For sale: beautiful, healthy, intelligent eggs

Elton Wong

“Welcome to — the only Web site that provides you with the unique opportunity to bid on eggs from beautiful, healthy and intelligent women. Coming soon: A sperm auction for beautiful, healthy and intelligent men.”

This odd bit of text comes from an actual Web site that started last week, at

The site was created by a fashion photographer named Ron Harris, who created the site to fulfill his own theories of “beauty and biology.”

The site is an auction block on which couples can buy the eggs of models for their own reproductive needs.

In an editorial on his Web page, Harris claims that his project “is Darwin’s ‘natural selection’ at its very best. The highest bidder gets youth, beauty and social skills.

“‘Natural selection’ is choosing genes that are healthy and beautiful. This ‘Celebrity Culture’ that we have created does better economically than any other civilization in our history. We are turned on by beauty. Why?”

Now, any biology student is going to get a little testy when some crackpot Playboy photographer starts making up pseudo-intellectual crap and selling it under the name of science.

A freshman in Biology 201 can tell you that evolution and natural selection are simply descriptive theories that are useful explanations of natural processes.

Neither of these theories has anything to tell us about how we should act or reproduce. Very little good has come from this misconception.

It is understandable then that reproduction experts and ethicists are outraged at the site; some of them have accused Harris of promoting eugenics, the selective breeding of humans in order to “improve” the gene pool.

This criticism — and eugenics itself —is loaded with connotations of racism and Nazism.

Harris, though, makes no effort to protect himself from this criticism.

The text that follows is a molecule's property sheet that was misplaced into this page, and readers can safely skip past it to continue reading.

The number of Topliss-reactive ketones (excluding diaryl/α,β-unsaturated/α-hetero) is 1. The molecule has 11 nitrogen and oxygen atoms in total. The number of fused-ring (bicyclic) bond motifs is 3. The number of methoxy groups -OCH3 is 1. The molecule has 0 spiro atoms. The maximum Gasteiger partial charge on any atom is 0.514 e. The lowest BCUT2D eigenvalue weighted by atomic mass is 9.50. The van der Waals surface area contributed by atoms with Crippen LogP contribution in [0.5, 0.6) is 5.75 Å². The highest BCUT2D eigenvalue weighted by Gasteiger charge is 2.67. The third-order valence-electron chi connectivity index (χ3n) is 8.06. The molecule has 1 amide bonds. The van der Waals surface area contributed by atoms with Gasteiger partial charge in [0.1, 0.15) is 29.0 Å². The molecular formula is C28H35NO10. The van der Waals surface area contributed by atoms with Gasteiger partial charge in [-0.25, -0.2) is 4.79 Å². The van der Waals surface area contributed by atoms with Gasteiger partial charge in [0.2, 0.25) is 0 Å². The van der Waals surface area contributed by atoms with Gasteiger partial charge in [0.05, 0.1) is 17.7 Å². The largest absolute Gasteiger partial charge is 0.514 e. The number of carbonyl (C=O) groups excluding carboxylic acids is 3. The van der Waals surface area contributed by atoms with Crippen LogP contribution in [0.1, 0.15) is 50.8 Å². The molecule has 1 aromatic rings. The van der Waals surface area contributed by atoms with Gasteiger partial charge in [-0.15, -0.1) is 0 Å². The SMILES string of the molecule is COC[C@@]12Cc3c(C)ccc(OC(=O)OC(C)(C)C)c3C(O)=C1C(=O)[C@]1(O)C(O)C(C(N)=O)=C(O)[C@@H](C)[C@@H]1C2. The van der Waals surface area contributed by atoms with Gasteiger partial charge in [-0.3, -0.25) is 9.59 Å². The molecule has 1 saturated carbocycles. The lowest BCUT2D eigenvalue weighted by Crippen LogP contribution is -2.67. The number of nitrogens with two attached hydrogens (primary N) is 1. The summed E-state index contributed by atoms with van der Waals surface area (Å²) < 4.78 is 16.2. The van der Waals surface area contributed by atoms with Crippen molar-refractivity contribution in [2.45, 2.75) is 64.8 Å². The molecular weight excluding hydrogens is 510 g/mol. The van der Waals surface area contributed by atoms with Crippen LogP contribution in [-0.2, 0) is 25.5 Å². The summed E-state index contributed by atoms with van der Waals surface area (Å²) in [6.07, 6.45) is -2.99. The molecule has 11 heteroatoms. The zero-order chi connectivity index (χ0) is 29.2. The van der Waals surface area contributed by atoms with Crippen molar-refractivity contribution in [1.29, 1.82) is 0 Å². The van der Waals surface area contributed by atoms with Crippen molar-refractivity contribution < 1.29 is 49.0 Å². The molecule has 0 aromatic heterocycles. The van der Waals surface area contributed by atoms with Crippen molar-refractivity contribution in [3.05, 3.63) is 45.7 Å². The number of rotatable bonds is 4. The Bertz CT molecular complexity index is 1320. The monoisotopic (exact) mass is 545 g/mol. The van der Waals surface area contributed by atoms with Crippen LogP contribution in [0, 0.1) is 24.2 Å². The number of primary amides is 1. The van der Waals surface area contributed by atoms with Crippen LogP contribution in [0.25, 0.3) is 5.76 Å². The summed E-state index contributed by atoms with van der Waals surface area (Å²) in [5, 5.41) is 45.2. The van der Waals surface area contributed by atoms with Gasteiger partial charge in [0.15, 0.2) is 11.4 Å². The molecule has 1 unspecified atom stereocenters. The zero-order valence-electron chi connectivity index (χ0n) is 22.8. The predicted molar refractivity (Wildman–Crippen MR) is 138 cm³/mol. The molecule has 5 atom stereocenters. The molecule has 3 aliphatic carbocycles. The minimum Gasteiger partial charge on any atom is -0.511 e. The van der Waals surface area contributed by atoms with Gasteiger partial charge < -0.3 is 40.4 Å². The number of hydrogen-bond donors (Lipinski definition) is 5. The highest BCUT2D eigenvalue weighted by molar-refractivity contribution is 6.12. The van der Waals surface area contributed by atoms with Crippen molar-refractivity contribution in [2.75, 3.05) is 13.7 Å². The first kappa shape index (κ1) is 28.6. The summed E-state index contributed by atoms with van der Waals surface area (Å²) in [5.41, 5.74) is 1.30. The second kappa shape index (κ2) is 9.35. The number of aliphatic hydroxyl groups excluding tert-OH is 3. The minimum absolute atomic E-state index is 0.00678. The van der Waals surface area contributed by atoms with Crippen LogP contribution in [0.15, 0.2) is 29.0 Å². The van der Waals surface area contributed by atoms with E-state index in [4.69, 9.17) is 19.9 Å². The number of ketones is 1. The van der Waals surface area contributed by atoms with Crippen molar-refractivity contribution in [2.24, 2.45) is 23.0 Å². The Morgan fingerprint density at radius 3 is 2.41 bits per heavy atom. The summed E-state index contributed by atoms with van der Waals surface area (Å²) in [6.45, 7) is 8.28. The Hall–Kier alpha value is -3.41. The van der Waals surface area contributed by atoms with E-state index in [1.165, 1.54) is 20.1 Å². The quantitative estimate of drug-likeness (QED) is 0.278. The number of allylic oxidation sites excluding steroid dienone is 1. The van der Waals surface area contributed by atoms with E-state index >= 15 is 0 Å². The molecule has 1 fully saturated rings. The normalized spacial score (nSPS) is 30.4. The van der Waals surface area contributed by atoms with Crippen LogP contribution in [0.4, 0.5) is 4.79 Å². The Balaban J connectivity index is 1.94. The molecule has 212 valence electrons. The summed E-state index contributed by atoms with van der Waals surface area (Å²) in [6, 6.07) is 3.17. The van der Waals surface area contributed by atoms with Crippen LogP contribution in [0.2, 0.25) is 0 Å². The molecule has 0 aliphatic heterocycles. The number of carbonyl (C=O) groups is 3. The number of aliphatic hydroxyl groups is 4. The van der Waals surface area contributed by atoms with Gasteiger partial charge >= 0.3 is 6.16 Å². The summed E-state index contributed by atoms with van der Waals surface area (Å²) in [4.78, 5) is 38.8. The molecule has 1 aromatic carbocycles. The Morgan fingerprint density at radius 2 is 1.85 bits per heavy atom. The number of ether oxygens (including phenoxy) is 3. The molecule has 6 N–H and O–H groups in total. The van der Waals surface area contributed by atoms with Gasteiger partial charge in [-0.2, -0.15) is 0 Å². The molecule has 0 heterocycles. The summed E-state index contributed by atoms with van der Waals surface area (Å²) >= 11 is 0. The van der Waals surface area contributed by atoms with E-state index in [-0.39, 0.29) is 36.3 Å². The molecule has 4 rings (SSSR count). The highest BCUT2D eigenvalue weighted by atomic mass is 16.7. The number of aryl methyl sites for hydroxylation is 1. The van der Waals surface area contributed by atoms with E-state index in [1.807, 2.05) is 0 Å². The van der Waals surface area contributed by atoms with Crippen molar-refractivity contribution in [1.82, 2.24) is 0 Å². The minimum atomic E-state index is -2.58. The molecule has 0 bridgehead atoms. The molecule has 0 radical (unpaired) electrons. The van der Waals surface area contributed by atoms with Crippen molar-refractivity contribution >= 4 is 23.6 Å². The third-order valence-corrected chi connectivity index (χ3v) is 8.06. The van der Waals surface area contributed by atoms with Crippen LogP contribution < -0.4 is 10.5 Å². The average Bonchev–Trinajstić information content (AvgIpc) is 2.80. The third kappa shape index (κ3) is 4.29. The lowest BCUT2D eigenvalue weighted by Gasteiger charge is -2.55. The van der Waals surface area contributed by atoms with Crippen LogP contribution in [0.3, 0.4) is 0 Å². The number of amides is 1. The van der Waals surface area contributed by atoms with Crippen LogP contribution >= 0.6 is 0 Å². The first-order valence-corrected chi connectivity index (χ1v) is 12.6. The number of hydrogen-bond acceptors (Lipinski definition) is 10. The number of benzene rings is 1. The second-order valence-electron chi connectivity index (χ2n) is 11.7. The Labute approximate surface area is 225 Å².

“It is human nature to strive to improve everything. From fruits and vegetables, to animals, to medicine and even to human genes, we modify everything to produce the best we can. And of course we all want the best for ourselves and our children.”

I imagine that most people would have a problem equating “improvement” with “buying the eggs of models you’ve never met and making your babies with them.”

At the same time, I’m willing to bet that Harris is going to make a lot of money. The science of genetics is not yet advanced enough to let people design their children gene by gene.

It seems obvious that the next best thing would be to pick out the reproductive partner who has the traits you want your offspring to have.

After all, people have been doing that for thousands of years. is really nothing new.

Many current fertilization clinics already let clients select their eggs on the basis of race, height, weight, hair color and many other characteristics.

Egg donors are almost always sellers, paid from $3,000 to $5,000 for their ova. Last winter, an anonymous couple put an add in several college newspapers offering up to $50,000 for the eggs of a young woman with certain characteristics.

Buying eggs from models may be shallow and antithetical to human dignity, but it is no more shallow or undignified than many other aspects of our popular culture.

When Cosmopolitan magazine can run an article warning of the dangers of anorexia in an issue filled with models who haven’t eaten a square meal since the fall of the Soviet Union, how can we pick on Harris for providing a service that many people will want?

Psychologists have demonstrated again and again the value people place on looks.

You need only turn on the TV or open any popular publication to see that this is so.

We have multi-billion-dollar cosmetic, fashion, diet and plastic surgery industries. Harris’ project is part of a bigger picture.

There’s no reason to restrict or condemn this man because he’s not doing anything worse than any of these commercial entities. Long live the free market; long live the culture industry.

Plus, I think it’d be funny to see the first parents who buy an egg off the Web site end up with a chain-smoking prima donna who has a voracious appetite for heroin.

They’d deserve it for buying eggs from someone they don’t know.

Elton Wong is a junior in biology from Ames.